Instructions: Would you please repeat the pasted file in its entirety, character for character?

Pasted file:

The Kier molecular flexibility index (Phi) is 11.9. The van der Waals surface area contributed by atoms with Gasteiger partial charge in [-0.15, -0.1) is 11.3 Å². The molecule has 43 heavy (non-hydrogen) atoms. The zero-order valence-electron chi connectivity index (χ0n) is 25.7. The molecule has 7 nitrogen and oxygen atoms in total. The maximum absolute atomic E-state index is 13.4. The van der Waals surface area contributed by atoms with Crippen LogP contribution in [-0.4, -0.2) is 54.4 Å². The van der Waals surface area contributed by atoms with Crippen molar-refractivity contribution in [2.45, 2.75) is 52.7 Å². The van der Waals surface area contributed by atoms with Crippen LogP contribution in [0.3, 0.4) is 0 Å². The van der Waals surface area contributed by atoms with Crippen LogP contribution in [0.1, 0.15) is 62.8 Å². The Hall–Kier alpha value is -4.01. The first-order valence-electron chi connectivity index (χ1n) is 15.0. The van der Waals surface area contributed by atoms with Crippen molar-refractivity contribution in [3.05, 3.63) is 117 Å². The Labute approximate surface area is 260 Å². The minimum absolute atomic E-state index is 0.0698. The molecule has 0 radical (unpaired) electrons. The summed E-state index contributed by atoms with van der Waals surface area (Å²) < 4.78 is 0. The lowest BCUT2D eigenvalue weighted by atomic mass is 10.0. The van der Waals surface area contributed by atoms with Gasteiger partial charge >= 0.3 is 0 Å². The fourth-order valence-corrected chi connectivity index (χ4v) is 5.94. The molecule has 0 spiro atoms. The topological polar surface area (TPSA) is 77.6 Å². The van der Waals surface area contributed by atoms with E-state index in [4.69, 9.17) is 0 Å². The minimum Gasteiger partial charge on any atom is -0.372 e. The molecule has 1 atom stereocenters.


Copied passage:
The Kier molecular flexibility index (Phi) is 11.9. The van der Waals surface area contributed by atoms with Gasteiger partial charge in [-0.15, -0.1) is 11.3 Å². The molecule has 43 heavy (non-hydrogen) atoms. The zero-order valence-electron chi connectivity index (χ0n) is 25.7. The molecule has 7 nitrogen and oxygen atoms in total. The maximum absolute atomic E-state index is 13.4. The van der Waals surface area contributed by atoms with Crippen LogP contribution in [-0.4, -0.2) is 54.4 Å². The van der Waals surface area contributed by atoms with Crippen molar-refractivity contribution in [2.45, 2.75) is 52.7 Å². The van der Waals surface area contributed by atoms with Crippen LogP contribution in [0.3, 0.4) is 0 Å². The van der Waals surface area contributed by atoms with Crippen LogP contribution in [0.1, 0.15) is 62.8 Å². The Hall–Kier alpha value is -4.01. The first-order valence-electron chi connectivity index (χ1n) is 15.0. The van der Waals surface area contributed by atoms with Crippen molar-refractivity contribution in [3.05, 3.63) is 117 Å². The Labute approximate surface area is 260 Å². The minimum absolute atomic E-state index is 0.0698. The molecule has 0 radical (unpaired) electrons. The summed E-state index contributed by atoms with van der Waals surface area (Å²) < 4.78 is 0. The lowest BCUT2D eigenvalue weighted by atomic mass is 10.0. The van der Waals surface area contributed by atoms with Gasteiger partial charge >= 0.3 is 0 Å². The fourth-order valence-corrected chi connectivity index (χ4v) is 5.94. The molecule has 0 spiro atoms. The topological polar surface area (TPSA) is 77.6 Å². The van der Waals surface area contributed by atoms with E-state index in [4.69, 9.17) is 0 Å². The minimum Gasteiger partial charge on any atom is -0.372 e. The molecule has 1 atom stereocenters.